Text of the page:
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Charting a New Course

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Abstract

People increasingly face insecure futures in retirement because policy has contributed to households’ rising risk exposure just as labor and financial risks have grown. The result has been that savings have become less stable—households cannot be sure that their savings will be available when they need them—and that wealth inequality has grown—a few households have seen substantial gains in their savings, while most households struggle with saving for their future. This situation is akin to being on a boat in a brewing storm, where the rich get state-of-the-art survival suits and life rafts, while middle- and low-income households need to find ways to sink or swim as they tread water.

Keywords

Mutual Fund Risk Exposure Saving Account Social Security Benefit Retirement Saving 
These keywords were added by machine and not by the authors. This process is experimental and the keywords may be updated as the learning algorithm improves.

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Notes

  1. 30.
    Christian E. Weller, “Making Sure Money Is Available When We Need It” (Washington, DC: Center for American Progress, 2013);Google Scholar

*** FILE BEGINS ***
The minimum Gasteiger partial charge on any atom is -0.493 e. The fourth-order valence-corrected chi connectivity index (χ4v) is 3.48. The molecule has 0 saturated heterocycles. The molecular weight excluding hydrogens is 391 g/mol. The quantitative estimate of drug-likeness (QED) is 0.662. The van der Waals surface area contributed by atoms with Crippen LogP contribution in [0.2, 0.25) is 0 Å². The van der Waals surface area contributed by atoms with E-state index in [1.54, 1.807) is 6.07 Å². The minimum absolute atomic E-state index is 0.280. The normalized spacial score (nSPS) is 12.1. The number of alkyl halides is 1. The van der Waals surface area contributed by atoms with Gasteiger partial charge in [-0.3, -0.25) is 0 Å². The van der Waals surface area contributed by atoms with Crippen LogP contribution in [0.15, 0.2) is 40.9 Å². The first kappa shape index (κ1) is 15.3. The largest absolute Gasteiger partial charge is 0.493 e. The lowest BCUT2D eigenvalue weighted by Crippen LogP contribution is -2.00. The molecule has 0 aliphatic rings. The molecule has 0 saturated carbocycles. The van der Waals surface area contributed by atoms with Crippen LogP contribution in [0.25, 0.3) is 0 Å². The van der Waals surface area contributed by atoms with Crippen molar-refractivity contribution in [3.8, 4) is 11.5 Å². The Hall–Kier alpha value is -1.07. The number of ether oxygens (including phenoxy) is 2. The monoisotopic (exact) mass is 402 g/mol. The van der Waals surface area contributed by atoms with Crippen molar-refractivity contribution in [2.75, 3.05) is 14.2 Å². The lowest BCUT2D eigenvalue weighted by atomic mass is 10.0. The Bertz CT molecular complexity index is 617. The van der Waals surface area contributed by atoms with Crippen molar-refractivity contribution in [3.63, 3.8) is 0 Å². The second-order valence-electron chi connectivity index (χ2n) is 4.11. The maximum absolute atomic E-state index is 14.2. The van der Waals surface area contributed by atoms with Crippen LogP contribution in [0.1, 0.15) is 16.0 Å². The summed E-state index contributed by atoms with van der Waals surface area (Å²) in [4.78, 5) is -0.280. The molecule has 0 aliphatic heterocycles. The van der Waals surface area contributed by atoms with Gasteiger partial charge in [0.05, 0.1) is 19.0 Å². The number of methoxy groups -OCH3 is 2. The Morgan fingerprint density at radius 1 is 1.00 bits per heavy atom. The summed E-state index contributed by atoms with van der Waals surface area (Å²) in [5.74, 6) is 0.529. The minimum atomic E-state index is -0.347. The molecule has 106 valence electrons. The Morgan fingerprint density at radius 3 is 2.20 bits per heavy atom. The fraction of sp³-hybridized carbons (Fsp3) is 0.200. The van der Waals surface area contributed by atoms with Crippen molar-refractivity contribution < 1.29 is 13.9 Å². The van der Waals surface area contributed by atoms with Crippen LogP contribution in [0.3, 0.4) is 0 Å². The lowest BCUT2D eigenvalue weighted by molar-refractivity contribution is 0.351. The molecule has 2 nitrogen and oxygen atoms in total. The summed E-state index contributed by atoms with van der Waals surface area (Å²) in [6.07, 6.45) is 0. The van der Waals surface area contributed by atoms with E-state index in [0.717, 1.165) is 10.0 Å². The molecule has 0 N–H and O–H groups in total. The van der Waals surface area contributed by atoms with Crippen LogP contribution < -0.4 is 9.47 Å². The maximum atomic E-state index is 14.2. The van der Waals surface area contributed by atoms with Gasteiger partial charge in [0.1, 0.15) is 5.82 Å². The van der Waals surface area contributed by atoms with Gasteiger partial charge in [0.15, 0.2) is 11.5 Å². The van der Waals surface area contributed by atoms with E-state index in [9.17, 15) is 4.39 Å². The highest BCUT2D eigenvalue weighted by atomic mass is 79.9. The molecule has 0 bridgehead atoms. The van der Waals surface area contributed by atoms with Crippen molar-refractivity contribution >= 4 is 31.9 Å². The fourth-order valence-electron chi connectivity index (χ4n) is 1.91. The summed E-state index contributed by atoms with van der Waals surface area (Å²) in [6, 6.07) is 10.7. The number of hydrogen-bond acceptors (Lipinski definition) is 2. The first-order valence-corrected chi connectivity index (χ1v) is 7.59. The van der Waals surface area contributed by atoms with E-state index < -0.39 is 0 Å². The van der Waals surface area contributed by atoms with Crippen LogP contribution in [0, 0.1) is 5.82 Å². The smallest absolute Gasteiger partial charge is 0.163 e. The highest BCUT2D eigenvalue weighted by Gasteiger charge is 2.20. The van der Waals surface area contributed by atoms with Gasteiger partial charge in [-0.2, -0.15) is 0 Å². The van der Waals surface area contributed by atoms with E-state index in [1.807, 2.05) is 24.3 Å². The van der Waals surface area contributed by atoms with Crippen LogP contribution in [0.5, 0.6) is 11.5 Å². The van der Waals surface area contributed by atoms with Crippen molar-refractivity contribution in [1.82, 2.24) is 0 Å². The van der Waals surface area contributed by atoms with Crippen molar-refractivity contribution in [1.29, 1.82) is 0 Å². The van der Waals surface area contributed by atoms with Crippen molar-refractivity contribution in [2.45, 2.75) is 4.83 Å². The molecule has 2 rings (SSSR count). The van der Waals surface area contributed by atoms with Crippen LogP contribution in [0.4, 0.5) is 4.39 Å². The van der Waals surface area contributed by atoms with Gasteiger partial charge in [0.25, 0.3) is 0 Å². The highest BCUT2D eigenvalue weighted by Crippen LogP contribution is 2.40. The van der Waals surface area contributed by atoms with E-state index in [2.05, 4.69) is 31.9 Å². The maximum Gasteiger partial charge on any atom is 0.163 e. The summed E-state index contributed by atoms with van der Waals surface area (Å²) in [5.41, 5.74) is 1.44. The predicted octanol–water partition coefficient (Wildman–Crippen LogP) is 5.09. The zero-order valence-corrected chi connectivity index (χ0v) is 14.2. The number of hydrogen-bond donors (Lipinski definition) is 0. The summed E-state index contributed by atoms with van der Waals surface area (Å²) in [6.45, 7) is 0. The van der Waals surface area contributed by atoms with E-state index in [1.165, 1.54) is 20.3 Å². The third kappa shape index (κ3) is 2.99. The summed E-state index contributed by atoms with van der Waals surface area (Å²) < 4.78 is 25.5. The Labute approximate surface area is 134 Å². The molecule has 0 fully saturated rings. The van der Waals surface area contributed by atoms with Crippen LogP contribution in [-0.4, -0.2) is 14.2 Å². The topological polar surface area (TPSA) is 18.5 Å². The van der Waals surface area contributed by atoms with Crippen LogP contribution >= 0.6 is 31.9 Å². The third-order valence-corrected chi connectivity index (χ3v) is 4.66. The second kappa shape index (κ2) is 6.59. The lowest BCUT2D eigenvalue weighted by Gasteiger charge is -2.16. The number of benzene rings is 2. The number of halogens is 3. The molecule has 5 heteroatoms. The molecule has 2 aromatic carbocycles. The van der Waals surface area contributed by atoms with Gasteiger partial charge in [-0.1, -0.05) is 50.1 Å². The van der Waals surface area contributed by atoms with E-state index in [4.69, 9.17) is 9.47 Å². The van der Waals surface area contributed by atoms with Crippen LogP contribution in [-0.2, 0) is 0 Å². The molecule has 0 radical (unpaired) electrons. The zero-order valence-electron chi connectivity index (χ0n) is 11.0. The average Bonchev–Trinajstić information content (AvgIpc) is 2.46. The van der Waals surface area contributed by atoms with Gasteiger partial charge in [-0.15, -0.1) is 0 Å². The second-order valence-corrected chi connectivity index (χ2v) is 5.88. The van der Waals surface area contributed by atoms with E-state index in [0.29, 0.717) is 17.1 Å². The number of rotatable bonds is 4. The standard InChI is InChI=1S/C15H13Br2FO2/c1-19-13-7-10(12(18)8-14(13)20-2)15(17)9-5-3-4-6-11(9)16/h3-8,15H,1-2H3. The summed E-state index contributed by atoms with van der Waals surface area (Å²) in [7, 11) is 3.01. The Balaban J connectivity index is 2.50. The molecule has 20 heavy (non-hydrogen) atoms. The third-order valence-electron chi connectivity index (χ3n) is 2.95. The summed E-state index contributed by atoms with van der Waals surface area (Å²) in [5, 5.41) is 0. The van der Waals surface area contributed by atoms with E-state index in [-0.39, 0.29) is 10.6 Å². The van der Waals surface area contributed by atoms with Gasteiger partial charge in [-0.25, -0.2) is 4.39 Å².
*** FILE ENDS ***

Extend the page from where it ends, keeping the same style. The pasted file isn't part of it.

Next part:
2. Christian Weller and Kate Sabatini, “From Boom to Bust: Did the Financial Fragility of Homeowners Increase in an Era of Greater Financial Deregulation?” Journal of Economic Issues 42, no. 3 (2008), 607–632; Christian Weller and Sara Bernardo, “Aging with Risk: Has Financial Risk Exposure Grown Faster for Older Households Since the 1990s?” Journal of Aging and Social Policy (forthcoming).CrossRefGoogle Scholar
  3. 34.
    Considering what we know about heuristics in financial decisions, most households will choose to make the minimum amount to get the higher credit, so that the minimum share of the credit that goes into a savings account has to be reasonably large to build substantial savings over time. For a discussion of heuristics in financial decisions, see Shlomo Bernartzi and Richard Thaler, “Heuristics and Biases in Retirement Savings Behavior,” Journal of Economic Perspectives 21, no. 3 (Summer 2007), 81–104. For a summary of the evidence on so-called anchoring of complex financial decisions that inform some of the relevant heuristics,CrossRefGoogle Scholar
  4. see Cass Sunstein and Richard Thaler, Nudge: Improving Decisions about Health, Wealth, and Happiness (London, UK: Penguin Books, 2009), 120–133.Google Scholar

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© Christian E. Weller 2016

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